When you live in Israel, everything is political. And when you accept to live a religious lifestyle, chances are you will have to face moments of inevitable politicized interpretation of your actions or of the consequences of your actions. Buy a house, cover your head, wear certain kind of pants, buy a car, drive to your relatives in the north (through the Jordan valley or within the 1948 borders?), etc. Anything can carry a political charge. I personally find it somewhat nauseating, at worst, and exhausting, at best. But it is also, to my utterly postmodern sensitivity, also a clear demonstration of the fact that we are always engaging reality from within a set network of values, and we always project our expectations and a-priori values onto what may appear to be the “thing in-and-of-itself.” We never truly perceive reality – we always perceive a filtered existence, a scenario painted with the nuanced colors of our understanding.
And the LORD spoke unto Moses, saying: ’Send thou men, that they may spy out the land of Canaan, which I give unto the children of Israel; of every tribe of their fathers shall ye send a man, every one a prince among them.’ And Moses sent them from the wilderness of Paran according to the commandment of the LORD; all of them men who were heads of the children of Israel. (Num. 13:1-3)
In this week’s portion of the Torah, Shelach Lecha, the objective of the “men” sent by Moses is to “see the land, what it is” – these observers are to report back to Moses on what the land looks like. The report requested is, apparently, a neutral one, although he does ask them to be precise on whether the land is “good or bad” – connotations are apparently not part of the job. Then he concludes thus:
And be ye of good courage, and bring of the fruit of the land.
The perception of the land is a moment of trial – this group of men is required to strengthen their outlook on reality, work their way from a Divine commandment, through the disillusionment of a reality check, all the way to a more solid belief in the possible success of the Divine objective. Moses appears to be conscious of the fact that the sight of the land, of the difficulties standing on the way of the Israelites towards their final redemption, is a potential source of discomfort – for this reason, it would appear, seeing is not a merely physical act, but rather one that is performed together with a rational filtering of the information. We could even say that it is the act of seeing that turns the land into good or bad, fat or thin – the eyes of the observers sent into the land of Canaan are the center of attention of this parsha.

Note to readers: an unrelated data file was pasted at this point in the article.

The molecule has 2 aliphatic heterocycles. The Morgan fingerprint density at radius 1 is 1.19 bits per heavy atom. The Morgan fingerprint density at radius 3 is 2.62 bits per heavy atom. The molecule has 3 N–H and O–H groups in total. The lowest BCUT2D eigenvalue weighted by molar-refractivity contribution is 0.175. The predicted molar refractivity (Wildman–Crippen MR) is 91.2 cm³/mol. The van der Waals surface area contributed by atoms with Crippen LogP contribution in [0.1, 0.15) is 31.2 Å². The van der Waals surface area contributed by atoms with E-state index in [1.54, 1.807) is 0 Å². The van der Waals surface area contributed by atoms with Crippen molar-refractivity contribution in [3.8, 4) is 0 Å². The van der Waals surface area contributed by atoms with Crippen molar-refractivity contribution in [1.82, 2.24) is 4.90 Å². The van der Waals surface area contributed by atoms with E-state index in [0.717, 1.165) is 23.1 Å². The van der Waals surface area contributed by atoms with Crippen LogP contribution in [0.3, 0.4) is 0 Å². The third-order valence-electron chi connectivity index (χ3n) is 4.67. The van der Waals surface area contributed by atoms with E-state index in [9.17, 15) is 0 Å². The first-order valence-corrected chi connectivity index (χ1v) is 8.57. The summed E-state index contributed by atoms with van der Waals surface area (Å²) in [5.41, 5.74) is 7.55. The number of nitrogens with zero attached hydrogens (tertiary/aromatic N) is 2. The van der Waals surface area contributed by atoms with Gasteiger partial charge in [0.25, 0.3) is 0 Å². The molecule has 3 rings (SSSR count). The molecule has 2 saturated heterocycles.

And there we saw the Nephilim, the sons of Anak, who come of the Nephilim; and we were in our own sight as grasshoppers, and so we were in their sight.
Subjectivity and objectivity are entirely confused here. It is not only that others will see you just as you present yourself – it is, rather, a mingling of the subjective self-awareness that fashions the objective perception of who and what you are. The Israelites confuse the two in a moment of discomfort and cognitive lapse. From this moment on, the narrative the ten men weave around this visual perception becomes the sole filter through which the entire people will see the Promised Land – not, that is, through the words of the Divine promise, but rather through the lens of a reality that is entirely ruled by power, strength, aggressive reactions and physical potency. In this sense, sight is the allegory of the cognitive relation between Israel and God – seeing the land is not enough, for one has to see it through words, through a narrative made of understanding and acceptance. There are difficulties, sure, and there are giants and Canaanites and other peoples, and fortified cities: but if these men, sent to see the Land, solely allow themselves to perceive through a quasi-cynical set of values, judging reality as a network of forceful actions and aggressive retaliations (sound familiar?), all they actually do is present to the people their fears, and their lapsed incapacity to see through the text, through the words of the Divine promise. Seeing, as Moses means it, is an act of humility, an act of understanding, of acceptance. Not a ruthless and scientific / objective / empirical survey of the reality here, in the land of Israel.
*Yaakov Mascetti holds a Ph.D. and teaches at the Department of Comparative Literature, Bar Ilan University.